Regarding compliance with the protocol, she followed the diet “most of the time,” and used the herbal teas “most of the time.” This is very good compliance with the diet and the teas, particularly in the light of her comments regarding her diet at the beginning of the project. She used castor oil packs “almost every week,” had only the colonics at the conference, and only received spinal adjustments at the conference. This is excellent compliance with the castor oil packs, and poor compliance with the adjustments and colonics.
In an interview at the 6-month follow-up, Case 3 said:
“I’ve cleared up. I actually just have a couple places on my back, my lower back, which is nothing. And my head has not cleared. But other than that, I’ve cleared everywhere else. So I’m thrilled with that.”
Case 4 is a 44-year-old man, an elementary school teacher. His psoriasis began when he was 5 years old. He described his symptoms as:
“Dry, flaky skin. The past year my fingers have broken out severely with a lot of psoriasis.”
He also had some arthritis.
At the 6-month follow-up, Case 4 reported that his psoriasis symptoms were “improved,” and his symptoms other than psoriasis were “improved.” He felt that his psoriasis degree of disability was “less disabling,” and that his attitudes and emotions were “improved.” He had no written comments on his symptoms, but see interview comments below.
In the before/after pictures, it was difficult to see any change in Case 4 – his symptoms were barely visible in either the before pictures or the after pictures. He showed improvement on the two measures of psoriasis symptoms (Table 1). The PASI score was zero, indicating no psoriasis symptoms at the follow-up. His lactulose/mannitol ratio, which was in the normal range at the beginning (.047) was still normal, but lower, after six months (.024).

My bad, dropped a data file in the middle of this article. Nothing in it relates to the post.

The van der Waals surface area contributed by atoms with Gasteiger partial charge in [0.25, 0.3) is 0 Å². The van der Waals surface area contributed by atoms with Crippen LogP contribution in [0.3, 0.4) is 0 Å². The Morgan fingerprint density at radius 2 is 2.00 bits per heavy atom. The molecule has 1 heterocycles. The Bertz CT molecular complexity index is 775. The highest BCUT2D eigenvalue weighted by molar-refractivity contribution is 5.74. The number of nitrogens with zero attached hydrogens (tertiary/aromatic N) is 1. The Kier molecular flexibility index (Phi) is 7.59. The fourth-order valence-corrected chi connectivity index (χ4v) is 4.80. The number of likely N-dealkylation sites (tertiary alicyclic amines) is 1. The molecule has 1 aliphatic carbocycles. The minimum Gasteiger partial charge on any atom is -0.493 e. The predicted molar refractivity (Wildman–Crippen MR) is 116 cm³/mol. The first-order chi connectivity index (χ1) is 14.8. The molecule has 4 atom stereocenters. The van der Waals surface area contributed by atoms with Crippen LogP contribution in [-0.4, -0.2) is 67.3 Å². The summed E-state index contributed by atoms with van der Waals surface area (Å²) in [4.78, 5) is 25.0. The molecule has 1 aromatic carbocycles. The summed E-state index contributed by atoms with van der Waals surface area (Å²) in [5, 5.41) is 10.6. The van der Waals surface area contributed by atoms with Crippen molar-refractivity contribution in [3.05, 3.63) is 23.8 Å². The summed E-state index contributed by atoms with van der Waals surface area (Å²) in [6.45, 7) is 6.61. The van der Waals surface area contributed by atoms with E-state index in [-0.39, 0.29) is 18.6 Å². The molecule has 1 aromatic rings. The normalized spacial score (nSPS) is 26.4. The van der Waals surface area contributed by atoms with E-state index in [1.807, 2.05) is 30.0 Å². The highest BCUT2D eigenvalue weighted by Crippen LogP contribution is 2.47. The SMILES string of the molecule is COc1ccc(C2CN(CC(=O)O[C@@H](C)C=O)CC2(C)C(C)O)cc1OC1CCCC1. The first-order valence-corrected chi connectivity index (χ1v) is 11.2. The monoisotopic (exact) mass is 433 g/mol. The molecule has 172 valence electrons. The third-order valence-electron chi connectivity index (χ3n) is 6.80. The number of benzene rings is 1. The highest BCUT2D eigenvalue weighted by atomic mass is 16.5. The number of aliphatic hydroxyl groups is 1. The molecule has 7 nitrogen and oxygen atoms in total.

Regarding compliance with the protocol, he followed the diet “often,” and used the herbal teas “almost every day.” This is excellent compliance with the teas, but only fair compliance with the diet. He used castor oil packs “rarely or never,” had only the colonics at the conference, and only received spinal adjustments at the conference. This is poor compliance with the colonics, adjustments and castor oil packs. In his written comments, he noted “The diet is really hard to stay on. Maybe if sample menus could be developed for every day for a whole month, then maybe it might help to keep on the diet.”
In an interview at the 6-month follow-up, Case 2 said:
“I’d like to say that for the first three months of this program, I saw really good results with what was going on. The diet, I felt, had a lot to do with the clearing up of the psoriasis. For the first time in 40 years, my scalp had actually cleared up and stayed pretty clear for about a month or so. When I broke the diet, when I went on my cruise, that re-occurred again, but not as severely as it had before. About half the other lesions have just disappeared very, very quickly. The lesions on my fingers completely disappeared, which is really great, because it had been about two or three years that they’d been pretty bad.
“Other parts of the body that had been pretty stubborn, have faded out to the point of almost not being existent anymore. You could just barely see them.
“Again, when I broke the diet regimen when I went on the cruise, things began to happen again in reverse. So the psoriasis appearing in the different parts there.
“I didn’t really have a chance to go out and do other colonics.
“I felt a lot more energy, a lot brighter overall outlook because I was using a very natural approach, instead of all those steroids and other things that the traditional dermatologists tend to give us. I’m really happy with the results that I’ve seen. It would be great if I could stick to that diet just as much as I could and maybe see a true healing of this whole thing. I’ll try.”